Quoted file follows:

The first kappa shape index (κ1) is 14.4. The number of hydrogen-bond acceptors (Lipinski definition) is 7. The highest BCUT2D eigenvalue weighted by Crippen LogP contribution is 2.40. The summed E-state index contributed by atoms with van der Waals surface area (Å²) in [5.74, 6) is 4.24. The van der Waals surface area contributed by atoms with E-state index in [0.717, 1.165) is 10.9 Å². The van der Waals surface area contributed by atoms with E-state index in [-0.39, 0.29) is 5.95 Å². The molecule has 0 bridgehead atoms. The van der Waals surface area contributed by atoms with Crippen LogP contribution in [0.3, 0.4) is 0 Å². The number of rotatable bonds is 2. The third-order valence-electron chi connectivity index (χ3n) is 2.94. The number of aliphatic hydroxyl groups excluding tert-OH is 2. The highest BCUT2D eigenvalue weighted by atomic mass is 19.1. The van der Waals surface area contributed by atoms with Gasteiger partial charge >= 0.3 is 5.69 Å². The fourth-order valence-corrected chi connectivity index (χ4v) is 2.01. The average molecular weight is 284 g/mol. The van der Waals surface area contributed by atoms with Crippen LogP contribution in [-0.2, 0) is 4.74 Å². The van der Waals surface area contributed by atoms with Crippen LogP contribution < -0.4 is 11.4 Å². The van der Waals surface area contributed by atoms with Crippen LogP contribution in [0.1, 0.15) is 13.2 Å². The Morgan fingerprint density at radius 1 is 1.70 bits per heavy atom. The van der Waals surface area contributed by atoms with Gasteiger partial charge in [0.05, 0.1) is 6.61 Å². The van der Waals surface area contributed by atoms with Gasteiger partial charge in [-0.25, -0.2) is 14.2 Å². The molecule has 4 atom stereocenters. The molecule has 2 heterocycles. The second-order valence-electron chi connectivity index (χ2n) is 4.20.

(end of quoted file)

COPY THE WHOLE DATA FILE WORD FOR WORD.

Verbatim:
The first kappa shape index (κ1) is 14.4. The number of hydrogen-bond acceptors (Lipinski definition) is 7. The highest BCUT2D eigenvalue weighted by Crippen LogP contribution is 2.40. The summed E-state index contributed by atoms with van der Waals surface area (Å²) in [5.74, 6) is 4.24. The van der Waals surface area contributed by atoms with E-state index in [0.717, 1.165) is 10.9 Å². The van der Waals surface area contributed by atoms with E-state index in [-0.39, 0.29) is 5.95 Å². The molecule has 0 bridgehead atoms. The van der Waals surface area contributed by atoms with Crippen LogP contribution in [0.3, 0.4) is 0 Å². The number of rotatable bonds is 2. The third-order valence-electron chi connectivity index (χ3n) is 2.94. The number of aliphatic hydroxyl groups excluding tert-OH is 2. The highest BCUT2D eigenvalue weighted by atomic mass is 19.1. The van der Waals surface area contributed by atoms with Gasteiger partial charge >= 0.3 is 5.69 Å². The fourth-order valence-corrected chi connectivity index (χ4v) is 2.01. The average molecular weight is 284 g/mol. The van der Waals surface area contributed by atoms with Crippen LogP contribution in [-0.2, 0) is 4.74 Å². The van der Waals surface area contributed by atoms with Crippen LogP contribution < -0.4 is 11.4 Å². The van der Waals surface area contributed by atoms with Crippen LogP contribution in [0.1, 0.15) is 13.2 Å². The Morgan fingerprint density at radius 1 is 1.70 bits per heavy atom. The van der Waals surface area contributed by atoms with Gasteiger partial charge in [0.05, 0.1) is 6.61 Å². The van der Waals surface area contributed by atoms with Gasteiger partial charge in [-0.25, -0.2) is 14.2 Å². The molecule has 4 atom stereocenters. The molecule has 2 heterocycles. The second-order valence-electron chi connectivity index (χ2n) is 4.20.